45 of 48 people found the following review helpful
Poor Cook? Not really,
This review is from: Supper for a Song (Hardcover)
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With references to shooting parties, Ascot and her brother winning his Oscar scattered liberally through the text, this book really doesn't sit well with its "thrifty" tag. Frankly, Tamasin D-L is about as appropriate a guide to frugal food as Nigella Lawson, someone she resembles in many ways. Having said all that, this is a lovely book. It's gorgeous to look at, with photographs that don't just look pretty but genuinely help you to prepare the meals (something Delia's books often lack, making her detailed recipes look off-puttingly lengthy). The layout of each page is both attractive and clear, making it a real pleasure to use in the kitchen. Finally, unlike some recent offerings from TV chefs, it's a sensible size and actually stays open on a kitchen table.
So, what about the recipes? Well, they sound stunning - I see where she's coming from with the "thrifty" tag because she does encourage the attitude to food that all good cooks should try to cultivate. Use the best ingredients you can afford, be sparing with portions and stretch them to two or even three meals wherever possible. It does rather undermine this worthy concept, however, that she has a habit of chucking in pretty expensive extras as padding. Reminds me a bit of those TV shows where rich people volunteer to spend a few weeks on welfare benefits, blissfully unaware that poverty is a very different experience when cushioned by extra virgin olive oil and balsamic vinegar in the cupboard.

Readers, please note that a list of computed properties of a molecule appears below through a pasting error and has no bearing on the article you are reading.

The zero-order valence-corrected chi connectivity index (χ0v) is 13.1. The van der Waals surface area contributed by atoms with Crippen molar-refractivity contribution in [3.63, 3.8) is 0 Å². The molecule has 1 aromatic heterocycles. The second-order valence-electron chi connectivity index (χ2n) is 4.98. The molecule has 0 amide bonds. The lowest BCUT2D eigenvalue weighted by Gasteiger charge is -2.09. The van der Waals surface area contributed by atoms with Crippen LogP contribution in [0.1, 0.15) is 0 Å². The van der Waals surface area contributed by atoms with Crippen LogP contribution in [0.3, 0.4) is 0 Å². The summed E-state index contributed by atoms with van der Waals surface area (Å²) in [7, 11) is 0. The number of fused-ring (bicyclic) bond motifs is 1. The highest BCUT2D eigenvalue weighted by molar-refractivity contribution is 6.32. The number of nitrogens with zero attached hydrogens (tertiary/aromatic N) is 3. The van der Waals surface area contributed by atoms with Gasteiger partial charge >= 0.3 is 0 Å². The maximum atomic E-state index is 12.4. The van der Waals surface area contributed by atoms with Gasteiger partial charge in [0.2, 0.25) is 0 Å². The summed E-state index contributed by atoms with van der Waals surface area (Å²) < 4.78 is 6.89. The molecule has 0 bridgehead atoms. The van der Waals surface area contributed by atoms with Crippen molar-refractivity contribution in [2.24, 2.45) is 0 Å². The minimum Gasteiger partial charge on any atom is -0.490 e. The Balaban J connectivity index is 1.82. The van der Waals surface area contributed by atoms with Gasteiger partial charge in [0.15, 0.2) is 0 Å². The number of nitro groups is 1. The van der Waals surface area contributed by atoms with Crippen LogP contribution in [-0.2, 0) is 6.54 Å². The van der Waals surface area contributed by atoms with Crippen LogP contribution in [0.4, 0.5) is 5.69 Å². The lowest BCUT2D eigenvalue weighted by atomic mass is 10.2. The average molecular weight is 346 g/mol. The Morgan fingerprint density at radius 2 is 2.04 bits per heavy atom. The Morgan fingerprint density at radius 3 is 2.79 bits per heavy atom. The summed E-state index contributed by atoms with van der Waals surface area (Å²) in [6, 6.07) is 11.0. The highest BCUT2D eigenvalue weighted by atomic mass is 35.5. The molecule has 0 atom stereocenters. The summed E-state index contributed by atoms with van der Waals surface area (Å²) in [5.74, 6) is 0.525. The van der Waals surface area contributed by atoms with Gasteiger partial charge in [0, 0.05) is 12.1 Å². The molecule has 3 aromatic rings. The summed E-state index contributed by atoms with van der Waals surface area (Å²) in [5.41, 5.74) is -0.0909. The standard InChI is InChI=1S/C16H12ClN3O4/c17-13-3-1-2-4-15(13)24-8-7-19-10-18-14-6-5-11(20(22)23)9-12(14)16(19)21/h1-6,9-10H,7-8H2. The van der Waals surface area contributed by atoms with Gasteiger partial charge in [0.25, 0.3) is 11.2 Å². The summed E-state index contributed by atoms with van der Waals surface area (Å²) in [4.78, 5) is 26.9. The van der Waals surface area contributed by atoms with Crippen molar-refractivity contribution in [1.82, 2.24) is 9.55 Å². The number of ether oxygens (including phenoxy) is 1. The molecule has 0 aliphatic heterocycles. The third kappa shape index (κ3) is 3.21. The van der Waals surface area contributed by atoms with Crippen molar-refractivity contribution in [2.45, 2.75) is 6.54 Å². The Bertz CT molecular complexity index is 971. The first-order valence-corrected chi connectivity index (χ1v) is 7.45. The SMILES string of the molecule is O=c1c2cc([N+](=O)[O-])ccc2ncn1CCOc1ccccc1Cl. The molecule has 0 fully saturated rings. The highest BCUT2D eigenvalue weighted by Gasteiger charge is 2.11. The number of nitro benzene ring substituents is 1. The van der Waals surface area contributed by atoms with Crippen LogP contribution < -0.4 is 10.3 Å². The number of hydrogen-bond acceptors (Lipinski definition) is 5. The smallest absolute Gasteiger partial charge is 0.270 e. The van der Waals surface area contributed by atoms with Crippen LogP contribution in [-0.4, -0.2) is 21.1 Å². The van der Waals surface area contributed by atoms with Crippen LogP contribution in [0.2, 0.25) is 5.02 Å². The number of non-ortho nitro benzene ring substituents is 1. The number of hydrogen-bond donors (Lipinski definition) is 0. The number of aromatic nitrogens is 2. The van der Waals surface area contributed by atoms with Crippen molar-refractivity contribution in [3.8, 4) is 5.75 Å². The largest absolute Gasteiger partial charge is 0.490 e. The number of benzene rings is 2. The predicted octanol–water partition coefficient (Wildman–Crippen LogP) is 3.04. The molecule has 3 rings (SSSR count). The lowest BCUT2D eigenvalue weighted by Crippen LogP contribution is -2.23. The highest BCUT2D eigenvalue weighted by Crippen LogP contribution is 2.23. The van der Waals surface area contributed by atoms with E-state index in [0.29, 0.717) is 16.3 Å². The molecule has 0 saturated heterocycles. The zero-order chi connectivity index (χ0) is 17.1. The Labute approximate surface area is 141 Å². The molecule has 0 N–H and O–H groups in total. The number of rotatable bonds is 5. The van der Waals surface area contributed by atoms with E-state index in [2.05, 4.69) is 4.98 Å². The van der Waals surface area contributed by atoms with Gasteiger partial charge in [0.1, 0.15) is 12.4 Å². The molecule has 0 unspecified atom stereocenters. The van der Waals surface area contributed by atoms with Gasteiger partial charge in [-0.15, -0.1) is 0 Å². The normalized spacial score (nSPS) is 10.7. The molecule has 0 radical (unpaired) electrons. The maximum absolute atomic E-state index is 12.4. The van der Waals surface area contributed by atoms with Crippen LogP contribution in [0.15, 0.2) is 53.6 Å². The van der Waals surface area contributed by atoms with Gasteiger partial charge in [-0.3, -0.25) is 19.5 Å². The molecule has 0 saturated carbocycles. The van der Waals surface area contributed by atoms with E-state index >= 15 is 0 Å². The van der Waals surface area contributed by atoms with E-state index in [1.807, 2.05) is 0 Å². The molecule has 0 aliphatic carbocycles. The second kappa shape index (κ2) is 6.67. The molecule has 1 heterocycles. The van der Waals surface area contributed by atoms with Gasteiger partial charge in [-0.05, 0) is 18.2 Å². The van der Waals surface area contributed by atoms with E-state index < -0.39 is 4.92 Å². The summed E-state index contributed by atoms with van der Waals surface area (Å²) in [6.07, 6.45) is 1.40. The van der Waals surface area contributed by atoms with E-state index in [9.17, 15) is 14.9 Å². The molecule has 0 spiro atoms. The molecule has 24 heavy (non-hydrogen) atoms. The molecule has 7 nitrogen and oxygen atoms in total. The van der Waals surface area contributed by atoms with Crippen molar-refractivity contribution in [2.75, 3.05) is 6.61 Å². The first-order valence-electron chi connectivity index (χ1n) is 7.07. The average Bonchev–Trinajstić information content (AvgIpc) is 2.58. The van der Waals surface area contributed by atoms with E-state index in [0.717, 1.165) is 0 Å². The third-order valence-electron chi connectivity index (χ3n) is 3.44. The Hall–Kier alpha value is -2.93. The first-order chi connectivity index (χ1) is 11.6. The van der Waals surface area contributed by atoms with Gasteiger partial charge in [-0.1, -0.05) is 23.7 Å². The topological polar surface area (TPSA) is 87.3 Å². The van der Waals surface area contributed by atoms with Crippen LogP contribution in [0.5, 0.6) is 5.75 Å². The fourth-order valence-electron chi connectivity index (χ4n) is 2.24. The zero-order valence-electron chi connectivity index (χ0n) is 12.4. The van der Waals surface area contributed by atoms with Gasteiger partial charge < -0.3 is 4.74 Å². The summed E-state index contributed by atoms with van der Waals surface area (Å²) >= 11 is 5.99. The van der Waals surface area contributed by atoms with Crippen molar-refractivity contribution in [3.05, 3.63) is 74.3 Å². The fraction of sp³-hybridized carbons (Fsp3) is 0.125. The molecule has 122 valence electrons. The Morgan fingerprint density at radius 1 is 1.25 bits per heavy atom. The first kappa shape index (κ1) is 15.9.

So it's probably best if we forget the "frugal" tag altogether - her account of her days as a poor student will grate on your nerves if you're trying to feed a family on a budget without reaching for the Asda Value Lasagne. But if someone gives you this for Christmas, wallow a bit in the gastro-porn, try to ignore the asides and take away a good idea or two. I've had a little previous experience of TD-L's recipes and I feel the same way about the ones I've tried from this volume as I did about their predecessors. She always seems to make her recipes a little too complicated, as if she's motivated by a need to stamp her personal twist on accepted classics. I tried her yummy-looking Beef Stew with Lemon Thyme and Tarragon Dumplings and found absolutely no need to pair it with a rich, complicated Colcannon recipe - a side of curly kale was ample. Also, the addition of orange peel to the bouquet garni did nothing for me. Similarly, her beetroot soup's gorgeous and the addition of a piece of rye bread is an unexpected but successful idea. But to add raw beetroot to the finished dish, which she raves about, seems pointlessly fiddly.
To sum up, a lovely, inspirational cookery book that does presuppose a certain amount of experience and exposure to quality food - if you want to start from scratch you're probably better off with something like "River Cottage Everyday" by Hugh Fearnley-Whittingstall. But if you want to cuddle up with a glass of wine and a roaring fire and read aspirationally about the delights of Saturday afternoon baking sessions after a long day's work, this is a good buy and, for many people, would be appreciated as the kind of gift they wouldn't feel justified in treating themselves to.